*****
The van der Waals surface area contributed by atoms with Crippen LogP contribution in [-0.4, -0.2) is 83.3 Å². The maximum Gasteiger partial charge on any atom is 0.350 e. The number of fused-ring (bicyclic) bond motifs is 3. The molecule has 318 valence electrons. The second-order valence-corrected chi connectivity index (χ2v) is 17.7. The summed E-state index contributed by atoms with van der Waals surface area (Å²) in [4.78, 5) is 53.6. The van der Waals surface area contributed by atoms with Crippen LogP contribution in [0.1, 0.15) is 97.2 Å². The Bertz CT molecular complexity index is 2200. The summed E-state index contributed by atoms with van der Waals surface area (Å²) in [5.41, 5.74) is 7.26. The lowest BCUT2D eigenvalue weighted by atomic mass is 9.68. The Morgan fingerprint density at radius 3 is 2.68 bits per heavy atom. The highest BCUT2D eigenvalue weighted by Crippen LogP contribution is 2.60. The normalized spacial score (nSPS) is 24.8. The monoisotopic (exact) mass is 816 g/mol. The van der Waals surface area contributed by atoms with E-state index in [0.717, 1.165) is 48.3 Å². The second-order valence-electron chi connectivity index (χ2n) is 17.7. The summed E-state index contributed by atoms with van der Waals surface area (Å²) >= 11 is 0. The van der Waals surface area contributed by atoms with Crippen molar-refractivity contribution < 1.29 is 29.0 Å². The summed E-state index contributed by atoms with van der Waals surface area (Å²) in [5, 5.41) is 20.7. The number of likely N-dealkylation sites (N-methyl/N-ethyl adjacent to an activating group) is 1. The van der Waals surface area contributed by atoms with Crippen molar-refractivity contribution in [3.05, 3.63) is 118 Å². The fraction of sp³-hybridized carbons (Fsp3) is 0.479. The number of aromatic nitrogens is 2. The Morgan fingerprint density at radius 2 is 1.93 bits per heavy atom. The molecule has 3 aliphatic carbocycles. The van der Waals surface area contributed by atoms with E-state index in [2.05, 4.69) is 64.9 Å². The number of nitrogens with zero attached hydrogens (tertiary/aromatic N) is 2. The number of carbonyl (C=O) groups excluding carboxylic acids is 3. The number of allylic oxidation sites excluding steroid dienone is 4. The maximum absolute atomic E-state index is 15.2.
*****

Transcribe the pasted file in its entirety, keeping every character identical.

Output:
The van der Waals surface area contributed by atoms with Crippen LogP contribution in [-0.4, -0.2) is 83.3 Å². The maximum Gasteiger partial charge on any atom is 0.350 e. The number of fused-ring (bicyclic) bond motifs is 3. The molecule has 318 valence electrons. The second-order valence-corrected chi connectivity index (χ2v) is 17.7. The summed E-state index contributed by atoms with van der Waals surface area (Å²) in [4.78, 5) is 53.6. The van der Waals surface area contributed by atoms with Crippen LogP contribution in [0.1, 0.15) is 97.2 Å². The Bertz CT molecular complexity index is 2200. The summed E-state index contributed by atoms with van der Waals surface area (Å²) in [5.41, 5.74) is 7.26. The lowest BCUT2D eigenvalue weighted by atomic mass is 9.68. The Morgan fingerprint density at radius 3 is 2.68 bits per heavy atom. The highest BCUT2D eigenvalue weighted by Crippen LogP contribution is 2.60. The normalized spacial score (nSPS) is 24.8. The monoisotopic (exact) mass is 816 g/mol. The van der Waals surface area contributed by atoms with E-state index in [0.717, 1.165) is 48.3 Å². The second-order valence-electron chi connectivity index (χ2n) is 17.7. The summed E-state index contributed by atoms with van der Waals surface area (Å²) >= 11 is 0. The van der Waals surface area contributed by atoms with Crippen molar-refractivity contribution < 1.29 is 29.0 Å². The summed E-state index contributed by atoms with van der Waals surface area (Å²) in [5, 5.41) is 20.7. The number of likely N-dealkylation sites (N-methyl/N-ethyl adjacent to an activating group) is 1. The van der Waals surface area contributed by atoms with Crippen molar-refractivity contribution in [3.05, 3.63) is 118 Å². The fraction of sp³-hybridized carbons (Fsp3) is 0.479. The number of aromatic nitrogens is 2. The Morgan fingerprint density at radius 2 is 1.93 bits per heavy atom. The molecule has 3 aliphatic carbocycles. The van der Waals surface area contributed by atoms with E-state index in [2.05, 4.69) is 64.9 Å². The number of nitrogens with zero attached hydrogens (tertiary/aromatic N) is 2. The number of carbonyl (C=O) groups excluding carboxylic acids is 3. The number of allylic oxidation sites excluding steroid dienone is 4. The maximum absolute atomic E-state index is 15.2.